I should mention, though, that the fault of mine I am describing is not even Shinji's looking slightly forward but basically down. I'm still looking at my lead hand as it goes into catch, which is higher than Shinji's look target and off to the lead hand and catch side! Trying to rid myself of this -- it's a distraction. In Aikido when you do a proper (downward) katana cut you don't distract yourself by looking down, or even at your blade tip, or even at your opponent, certainly not at his blade. You gaze out horizontally, at infinity, really, which fits in with the idea that you have blended with the universe, and by doing so, with your opponent/training partner. You focus on nothing, which becomes taking in the whole universe (not all the separate little things in the universe) and you become the universe. A little esoteric, I know, but I put great importance into where you look because it's an important part of where you send your "Ki" 氣 or "Qi" in Mandarin Chinese. Sorry, this has nothing to do with the practical problem of translation.

Last edited by sclim : 06-22-2016 at 10:18 PM.
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  #8  
Old 06-22-2016
CoachSuzanne CoachSuzanne is offline
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Quote:
Originally Posted by sclim View Post
Yeah, Shinji's gaze-direction is a slight variant on that of standard mainstream TI, which my understanding is, straight down 90 degrees.

My understanding of Coach Shinji's logic (and I'm on very thin ice here, I can't even remember on what basis I think this, I've watched a few of his videos and read several of his explanatory posts) is that the face looking slightly forward is part of his pressing down with the chest idea -- he visualises a more effective pressing down with the face if the face-pressing is directed slightly forward.

Please note that the above remembered reason may be completely off -- but I am certain that, as you say, the Shinji method gaze is slightly forward, not down.

TI has never advocated "where" to look. Only combinations of 'hanging the head, aligning the spine. Many people that they end up looking down when they use the focal points, so sometimes it's an easy shorthand, "Look straight down". but we really want people to feel the body work as a whole and you can adjust the head angle without adjusting anythign else...which may sometimes be useless.

looking a few feet ahead may help people feel taller in the upper chest as well. but I'd also never tell someone specifically to look a few feet ahead. everyones body & spine are different so everyone ends up with different ideal head positions that may change over time.
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  #9  
Old 06-22-2016
sclim sclim is offline
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Quote:
Originally Posted by CoachSuzanne View Post
TI has never advocated "where" to look. Only combinations of 'hanging the head, aligning the spine. Many people that they end up looking down when they use the focal points, so sometimes it's an easy shorthand, "Look straight down". but we really want people to feel the body work as a whole and you can adjust the head angle without adjusting anythign else...which may sometimes be useless.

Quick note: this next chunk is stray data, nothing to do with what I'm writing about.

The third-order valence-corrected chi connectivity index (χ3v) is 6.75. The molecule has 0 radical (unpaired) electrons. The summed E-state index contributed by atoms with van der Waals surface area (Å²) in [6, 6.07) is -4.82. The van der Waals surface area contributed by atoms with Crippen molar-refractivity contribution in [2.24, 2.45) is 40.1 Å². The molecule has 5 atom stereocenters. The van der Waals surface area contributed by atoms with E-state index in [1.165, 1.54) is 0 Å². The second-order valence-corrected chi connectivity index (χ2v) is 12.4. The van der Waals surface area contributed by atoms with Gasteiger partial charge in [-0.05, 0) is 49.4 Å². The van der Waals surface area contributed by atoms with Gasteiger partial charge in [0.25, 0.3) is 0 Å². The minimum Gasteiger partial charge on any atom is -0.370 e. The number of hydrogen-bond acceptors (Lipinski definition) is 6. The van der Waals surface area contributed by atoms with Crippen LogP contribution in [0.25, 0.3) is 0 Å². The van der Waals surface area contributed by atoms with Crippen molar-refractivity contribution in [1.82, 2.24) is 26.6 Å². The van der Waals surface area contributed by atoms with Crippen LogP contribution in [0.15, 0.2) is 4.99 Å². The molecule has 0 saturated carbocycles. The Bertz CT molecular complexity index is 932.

looking a few feet ahead may help people feel taller in the upper chest as well. but I'd also never tell someone specifically to look a few feet ahead. everyones body & spine are different so everyone ends up with different ideal head positions that may change over time.
This makes much more sense than my long-winded explanation that was trying to arrive at the same place that you have. Relax, be tall, be in balance.
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  #10  
Old 06-23-2016
lloyddinma lloyddinma is offline
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Quote:
Originally Posted by sclim View Post
Yeah, Shinji's gaze-direction is a slight variant on that of standard mainstream TI, which my understanding is, straight down 90 degrees.


You focus on nothing, which becomes taking in the whole universe (not all the separate little things in the universe) and you become the universe. A little esoteric, I know, but I put great importance into where you look because it's an important part of where you send your "Ki" 氣 or "Qi" in Mandarin Chinese. Sorry, this has nothing to do with the practical problem of translation.
I understand the point you are getting at. I was just saying that the angle of gaze would naturally have an impact on where you could put your hands where "your eyes could not see them."

Suzanne's point is buttressed when you look at the classic TI Flagship swim video (with Terry). He is looking ahead.

A lifeguard commented that my head was too submerged and suggested looking ahead. My breathing has been eased which has been incidentally helpful, as for the last few months, I have been spearing deeper.

The Aikado tenet is interesting as it meshes with recent scientific research having an open-focus gaze: bliss...creativity etc. I will look it up.

:)
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-- J. Ch__st.